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Latin America Kevin Dispatch

Ancient Peruvian Fashion 101: Gold T-Shirts, and Three Inch Earlobes
 

As a young boy, I was a member of a society that went searching for dinosaur fossils and other clues to ages past. We would often find little treasures - fossilized bones, plants, fish, and teeth- within an amazingly short distance of my home in Philadelphia! Well, for decades the people of Northern Peru have also been finding little treasures in their own backyards. However, the things they often find are... GOLD! Can you imagine finding gold in your backyard?

Most of the pieces that have been found are now in museums and I got to see many of these precious treasures when I visited the Bruning Museum, located in Lambayeque. (Most of the treasures from the place I visited last week are here! "Graverobbers and Life After Death - My Visit to a Moche Lord's Tomb").

Well, just my luck, most of the museum was under renovation when I arrived and only one small room was left open to the public. However, to my astonishment, this one small room contained enough gold to fund an entire decade of World Treks! The gold was from many different cultures from all over northern Peru.

A gold cup - just like the one I use at home
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One of these cultures, the Vicus, existed just east of the modern day town of Piura, Peru's fifth largest city. The gold pieces that they created, although relatively simple in their design, show that metalworking in the region was already a major development, even back then. [Who cares? Think about how many things you do in your life that involve metal! And how many of those metal pieces could YOU create yourself if you had to? Impressive, huh?]

The first pieces that I saw come from the Vicus culture around roughly 100-300 AD (about the same time that the Moche were developing in the neighboring river valleys to the south, and about 1700 years before you were born!). I immediately noticed three solid gold bowls, all roughly the same size and shape. It's hard to imagine ever owning or using just one of these bowls, but a set of three? Even though they are gold, they don't look shiny, like one would expect. In fact, these bowls look rather dull in comparison. However, this just makes them seem so much more authentic as ancient gold artifacts.

The face of a god - in gold, of course!
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Also from the same period is a piece which resembles a tee-shirt, except that it is made of very thin delicate flattened circles of gold-like coins - all strung together with thread. Can you imagine having to wear a tee-shirt made of gold? They are much heavier than the cotton ones we wear today! These "tee-shirts" are much like chain mail armor, except they were obviously worn for decoration and not for any real form of protection. There are also large plate-like pieces of jewelry created to wear sticking up from the head and smaller ones to wear hanging from the nose.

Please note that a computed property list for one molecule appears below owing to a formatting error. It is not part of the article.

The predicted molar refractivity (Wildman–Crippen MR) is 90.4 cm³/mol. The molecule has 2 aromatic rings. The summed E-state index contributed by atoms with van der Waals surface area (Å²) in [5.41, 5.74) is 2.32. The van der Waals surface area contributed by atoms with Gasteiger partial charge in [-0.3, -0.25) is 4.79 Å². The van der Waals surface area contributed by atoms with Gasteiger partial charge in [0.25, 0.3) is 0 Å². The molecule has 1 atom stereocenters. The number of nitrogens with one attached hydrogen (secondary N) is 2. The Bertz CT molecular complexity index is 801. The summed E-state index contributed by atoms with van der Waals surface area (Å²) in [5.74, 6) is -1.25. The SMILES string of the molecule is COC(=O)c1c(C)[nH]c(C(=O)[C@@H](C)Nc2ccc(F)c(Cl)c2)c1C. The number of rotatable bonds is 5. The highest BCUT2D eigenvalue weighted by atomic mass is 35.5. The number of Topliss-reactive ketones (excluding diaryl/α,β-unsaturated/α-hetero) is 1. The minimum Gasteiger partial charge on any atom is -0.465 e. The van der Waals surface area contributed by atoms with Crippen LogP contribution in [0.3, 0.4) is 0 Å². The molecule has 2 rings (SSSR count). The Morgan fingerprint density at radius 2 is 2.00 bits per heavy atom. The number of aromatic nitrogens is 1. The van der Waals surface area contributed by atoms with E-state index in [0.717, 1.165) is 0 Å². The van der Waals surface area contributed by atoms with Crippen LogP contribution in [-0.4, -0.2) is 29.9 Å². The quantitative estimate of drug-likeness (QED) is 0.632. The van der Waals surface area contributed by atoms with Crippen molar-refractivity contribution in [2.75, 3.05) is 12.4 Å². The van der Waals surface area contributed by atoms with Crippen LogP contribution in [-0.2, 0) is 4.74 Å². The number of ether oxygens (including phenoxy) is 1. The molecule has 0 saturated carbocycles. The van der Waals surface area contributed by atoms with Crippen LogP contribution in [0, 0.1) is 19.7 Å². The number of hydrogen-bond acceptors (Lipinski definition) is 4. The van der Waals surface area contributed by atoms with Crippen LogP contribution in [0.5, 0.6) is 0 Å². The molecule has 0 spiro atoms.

The Vicus used holes cut into the earth's hard clay to mold the gold into pieces they could use by melting and pouring it into holes. When the gold cooled and hardened into its new shape, the Vicus removed the pieces for finishing touches.

The other pieces in the room were created much later, between 900-1250AD (only about 700 years before you were born!), by another lesser-known Peruvian culture called the Lambayeque. They flourished much closer to where the museum itself actually stands today. On the whole, the Lambayeque pieces are heavier, larger, and more detailed than the other jewelry and are more functional. Believe it or not, it was considered a privilege of the rich and not a burden to wear jewelry made out of these heavy pieces. Several earrings are displayed, some so large (up to three inches in diameter) that they often stretch out the owner's earlobes! They remind me of large bolts. (What some will do for fashion!)

A gold figure of an animal
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There are also many designs of animals and gods that are chosen to represent or illustrate important themes within the river valley cultures. Usually, gold representations of the gods are turned into little figures, like idols, that are made to stand alone or be worn on the front of clothing. Many are flat and round, but some are more three-dimensional and, of course, much heavier. Many of these golden treasures have been found in graves all over the northern coast of Peru.

If I find one of these I can buy a new camera
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Hmmm... Suddenly, I have an urgent impulse to grab a shovel and poke around the backyard of the hostel where I am staying. Do you think I might get lucky? Maybe I'll even find enough gold to replace one of our stolen digital cameras!

Kevin


Team - Why in the World Should We Go to Peru?
Abeja - An Offering to the Odyssey Reading Gods and Goddesses
Abeja - Raiders of the Lost Sandcastles
Monica - Inspector Monica Cracks the Case
Making a Difference - Violence in 'Peaceful Communities'
 
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